Sarah Noureddine ’19 ’21MS ’22PhD won timed chemistry and biology competitions as a high school student. Today, she is tackling bigger challenges — how to age healthfully. And her doctoral research was recently published in the Proceedings of the National Academy of Sciences, one of the world’s most-prestigious multidisciplinary scientific journals.

Noureddine earned her bachelor’s in biology and master’s and doctoral degrees in biomedical sciences at UCF. While a student, she and her College of Medicine research mentor, Michal Masternak, focused on senescent cells and their role in causing age-related conditions like cardiovascular and neurological disease and Type 2 diabetes.

Senescent cells serve a purpose in childbirth, wound healing and embryonic development. But unlike other cells, as you age, these cells stop multiplying and instead of dying off, remain in the body, releasing factors that can reinforce senescence in neighboring cells and cause inflammation in tissue. They’re like that moldy strawberry in your refrigerator that causes the other strawberries to go bad. So anti-aging scientists have looked at ways to stop the accumulation of senescent cells as a way to protect against common age-related illnesses and organ damage.

Masternak believes he has found the answer in dwarf mice, who are genetically smaller than normal. These mice live 50% to 60% longer and suffer from fewer age-related illnesses. They have less arteriosclerosis or hardening of the arteries. Their brain health and activity is better. They don’t lose insulin sensitivity — a precursor to Type 2 diabetes. Interestingly, they tend to become more obese with age, but do not suffer obesity-related ailments at the same rate as normal, aging mice. The question is, “Why?”

Noureddine discovered that dwarf mice have a higher proportion of stem cells in their fat that produce and secrete greater amounts of a microRNA called microRNA-449a-5p (miR-449a). MicroRNAs regulate the final product of genes by suppressing the production of proteinsand are thus candidates for therapeutic interventions and/or biomarkers of disease. By doing an exhausting gene targeting analysis, Noureddine discovered that while this microRNA decreases with age in normal mice, it remains steadily expressed at youthful levels in dwarf mice. More specifically, she found that this microRNA is highly expressed in stem cells of dwarf mice. In fact, these dwarf mice have 5 to 10 times more miR-449a in their fat-derived stem cells than do normal mice. She believes this microRNA helps protect the body from senescence onset and therefore the progression of age-related diseases.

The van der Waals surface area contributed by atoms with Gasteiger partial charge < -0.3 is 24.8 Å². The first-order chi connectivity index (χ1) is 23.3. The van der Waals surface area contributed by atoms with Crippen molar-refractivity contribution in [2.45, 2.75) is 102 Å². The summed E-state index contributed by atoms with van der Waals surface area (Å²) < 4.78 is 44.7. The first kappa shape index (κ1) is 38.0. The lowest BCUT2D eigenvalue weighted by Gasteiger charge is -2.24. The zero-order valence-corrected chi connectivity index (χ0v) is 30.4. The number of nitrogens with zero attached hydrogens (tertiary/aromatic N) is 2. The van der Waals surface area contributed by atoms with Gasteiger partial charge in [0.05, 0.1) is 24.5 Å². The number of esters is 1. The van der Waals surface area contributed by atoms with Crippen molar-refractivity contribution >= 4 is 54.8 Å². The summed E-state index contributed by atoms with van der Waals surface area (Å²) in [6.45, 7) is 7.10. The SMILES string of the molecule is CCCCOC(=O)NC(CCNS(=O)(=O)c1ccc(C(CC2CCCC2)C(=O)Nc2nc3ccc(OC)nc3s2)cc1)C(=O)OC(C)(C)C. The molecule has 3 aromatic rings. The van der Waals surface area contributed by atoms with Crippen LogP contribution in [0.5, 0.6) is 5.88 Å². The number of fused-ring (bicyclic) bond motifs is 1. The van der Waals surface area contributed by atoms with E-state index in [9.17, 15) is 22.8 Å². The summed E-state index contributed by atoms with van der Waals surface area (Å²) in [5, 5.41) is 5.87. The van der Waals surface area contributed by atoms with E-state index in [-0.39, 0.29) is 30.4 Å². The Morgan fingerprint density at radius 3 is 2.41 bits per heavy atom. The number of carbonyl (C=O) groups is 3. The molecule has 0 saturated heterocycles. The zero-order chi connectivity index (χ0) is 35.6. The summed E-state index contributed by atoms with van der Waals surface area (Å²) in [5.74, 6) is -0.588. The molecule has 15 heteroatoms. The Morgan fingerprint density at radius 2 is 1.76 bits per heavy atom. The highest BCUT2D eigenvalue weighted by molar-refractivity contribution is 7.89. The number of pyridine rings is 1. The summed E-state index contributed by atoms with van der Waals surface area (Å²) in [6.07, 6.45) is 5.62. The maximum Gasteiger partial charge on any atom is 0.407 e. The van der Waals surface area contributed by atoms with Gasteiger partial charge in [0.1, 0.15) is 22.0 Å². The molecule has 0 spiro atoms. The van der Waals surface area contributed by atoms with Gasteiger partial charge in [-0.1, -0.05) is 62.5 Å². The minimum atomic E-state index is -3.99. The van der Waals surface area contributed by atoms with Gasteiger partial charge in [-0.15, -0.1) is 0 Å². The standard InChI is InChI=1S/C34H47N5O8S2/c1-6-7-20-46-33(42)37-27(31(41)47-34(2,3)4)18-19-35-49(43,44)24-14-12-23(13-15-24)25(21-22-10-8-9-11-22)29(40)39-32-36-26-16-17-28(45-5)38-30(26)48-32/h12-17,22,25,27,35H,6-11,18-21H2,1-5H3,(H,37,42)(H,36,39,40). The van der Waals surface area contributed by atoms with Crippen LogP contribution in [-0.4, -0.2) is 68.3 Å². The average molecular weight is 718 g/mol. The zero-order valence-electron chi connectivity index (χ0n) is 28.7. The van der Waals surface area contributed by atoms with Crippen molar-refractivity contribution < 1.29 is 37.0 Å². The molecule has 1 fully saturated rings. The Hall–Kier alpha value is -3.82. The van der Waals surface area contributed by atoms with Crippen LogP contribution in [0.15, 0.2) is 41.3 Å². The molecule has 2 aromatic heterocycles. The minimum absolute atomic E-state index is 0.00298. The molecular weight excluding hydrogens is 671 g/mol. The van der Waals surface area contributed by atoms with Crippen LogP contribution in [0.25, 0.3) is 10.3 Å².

“Sarah’s findings have a huge impact on future therapies,” Masternak says. He explained that the finding could be used to develop biomarkers to determine when a person begins to lose expression of beneficial microRNAs, such as miR-449a, in fat cells as they age, or could be used in enhancing stem cell therapies to compensate altered expression.

Noureddine is now a postdoctoral fellow in the College of Medicine conducting research with infectious disease researcher Mollie Jewett, who is developing new diagnostics and treatments for Lyme disease.

“I was always drawn to medicine because I wanted to help advance preventative care,” she says. “It’s fascinating to me to be able to solve a problem.”

Noureddine’s work as a student earned her the American Aging Association’s Trainee Travel Award, and she presented her doctoral research at the group’s largest annual aging research meeting. She has produced five peer-reviewed research papers during her time at UCF and successfully obtained research funding from the Learning Institute for Elders, Richard Tucker Gerontology Applied Research Grant. This spring she was honored with the Order of Pegasus, UCF’s top student award.

“I am so proud of Sarah,” says Masternak. “I have worked with many students and each student has a dream. But Sarah is unique. She was always up for a challenge.”